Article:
Chrysler Grand Voyager (2001 - 2008) used car review

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Sometimes there's no substitute for sheer size. It has taken some MPV manufacturers longer than others to realise that if you're going to transport a family and all their gear, no amount of clever cubby holes or folding seats is really going to cut it. Some customers need a serious amount of automotive real estate and for a number of years, the prime candidate in this field has been the Chrysler Grand Voyager. The MK2 version that debuted in 2001 is a notably superior model to its predecessor and brought with it attributes demanded by European buyers. As a used buy, it's well worth looking into.


Models Covered:

Chrysler Grand Voyager - 2001-to date: (Five-door, 7-seat People Carrier: 3.3 petrol, 2.5, 2.8 CRD diesel [LX, Limited])


Although the very first European Grand Voyager models can be traced back to 1997, the earlier models lacked the safety features and technical sophistication of this model which debuted here in February 2001.

Buyers of the previous model didn't have any trouble recognising one, for the look was little different. In fact, the exterior visual changes were so few - wider wheelarches and a deeper front grille with PT Cruiser-style headlamps - that you might mistake this for a facelift rather than an all-new car. Where change was needed was under the bonnet - and it was duly provided. Petrol customers got one big engine, a 3.3-litre V6 with a power hike from 158 to 180bhp, although this unit was largely targeted at the US market. European family buyers are understandably reluctant to incur the running costs that come with a car which will average little more than 23mpg. As a result, most customers here opted for the 2.5-litre turbodiesel engine.

In Spring 2004, a larger 2.8-litre CRD turbo diesel was unveiled to power the Grand Voyager. Its arrival coincided with a facelift for the whole range which included a new chrome grille and projector headlamps plus the innovative Stow 'N Go seating system.

What You Get

This is arguably the largest MPV in its class, excluding obviously van-based things like the Mercedes Viano. The long wheelbase Grand Voyager has a hefty 671 litres of luggage room as well as 150mm more cabin space. Take all but the front seats out and the capacity rises to a vast 4880 litres - almost enough to move house with.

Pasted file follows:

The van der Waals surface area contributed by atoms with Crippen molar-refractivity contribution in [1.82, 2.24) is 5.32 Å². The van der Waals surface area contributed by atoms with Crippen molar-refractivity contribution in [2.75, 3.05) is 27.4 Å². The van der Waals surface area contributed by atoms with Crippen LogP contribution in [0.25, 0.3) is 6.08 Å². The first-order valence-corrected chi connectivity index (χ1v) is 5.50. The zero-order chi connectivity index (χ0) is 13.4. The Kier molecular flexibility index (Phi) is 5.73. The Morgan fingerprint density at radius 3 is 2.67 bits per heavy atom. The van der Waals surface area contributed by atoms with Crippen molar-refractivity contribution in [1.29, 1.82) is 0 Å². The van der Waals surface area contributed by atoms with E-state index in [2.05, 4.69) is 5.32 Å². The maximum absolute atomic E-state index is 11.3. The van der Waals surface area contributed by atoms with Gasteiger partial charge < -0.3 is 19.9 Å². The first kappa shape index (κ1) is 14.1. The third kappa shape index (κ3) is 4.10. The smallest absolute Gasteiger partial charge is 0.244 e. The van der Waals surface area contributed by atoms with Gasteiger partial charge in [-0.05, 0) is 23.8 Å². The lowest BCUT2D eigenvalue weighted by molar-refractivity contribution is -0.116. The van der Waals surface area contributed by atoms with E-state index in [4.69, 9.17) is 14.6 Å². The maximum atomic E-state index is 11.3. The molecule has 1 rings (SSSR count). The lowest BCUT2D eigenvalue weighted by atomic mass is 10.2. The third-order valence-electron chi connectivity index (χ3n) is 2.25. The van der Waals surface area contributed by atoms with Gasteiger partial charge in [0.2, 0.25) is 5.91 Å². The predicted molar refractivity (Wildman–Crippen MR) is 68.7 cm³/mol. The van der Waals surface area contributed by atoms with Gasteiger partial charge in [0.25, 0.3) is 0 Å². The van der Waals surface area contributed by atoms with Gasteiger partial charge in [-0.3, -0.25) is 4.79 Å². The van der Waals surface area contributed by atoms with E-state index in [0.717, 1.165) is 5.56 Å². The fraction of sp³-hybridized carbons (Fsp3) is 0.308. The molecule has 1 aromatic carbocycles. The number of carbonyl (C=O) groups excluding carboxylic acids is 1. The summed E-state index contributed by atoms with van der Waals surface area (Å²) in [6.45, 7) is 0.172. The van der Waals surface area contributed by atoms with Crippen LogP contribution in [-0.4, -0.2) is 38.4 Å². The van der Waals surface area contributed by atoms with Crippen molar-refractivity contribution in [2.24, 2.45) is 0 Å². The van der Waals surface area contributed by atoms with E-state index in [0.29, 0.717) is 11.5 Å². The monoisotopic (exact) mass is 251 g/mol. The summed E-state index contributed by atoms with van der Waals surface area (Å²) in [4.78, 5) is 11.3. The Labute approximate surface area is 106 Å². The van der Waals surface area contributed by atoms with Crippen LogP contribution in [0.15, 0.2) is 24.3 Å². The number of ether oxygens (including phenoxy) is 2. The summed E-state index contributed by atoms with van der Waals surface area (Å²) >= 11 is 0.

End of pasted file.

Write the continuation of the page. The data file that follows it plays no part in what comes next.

Nice touches on plusher models include optional electric operation for the sliding side doors and tailgate - which would be a real boon in the supermarket carpark with your hands are full of shopping. Another extra worth seeking out is the optional cargo organiser for the boot, which neatly divides the space into three separate cargo bays. For stowing smaller items, there's a removable central storage box, which slots into place between either of the front two rows of seats. The three-zone air conditioning's neat too, with the temperature for rear seat occupants controlled by a panel in the roof lining. As you'd expect, cup holders are everywhere and the multi-speaker Infiniti stereo system is brilliant.

Post-2005 models also offered the Stow 'N Go system that allows the seats in the Grand Voyager to be folded flat into the floor in less than 30 seconds. Stow 'n Go seating allows the second and third-row seats to be folded into, and uniquely not onto, the floor. Folding the seats involves a virtually effortless one-hand operation without the need for the head restraints to be removed. With both the second- and third-row seats folded, the Chrysler Grand Voyager has a completely flat load floor and a maximum cargo volume of 4690 litres (165.6 cu.ft). With the second and third row seats upright, spacious, covered storage bins are available providing a total of 340 litres (12 cu.ft) of extra under-floor storage space.

What You Pay

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What to Look For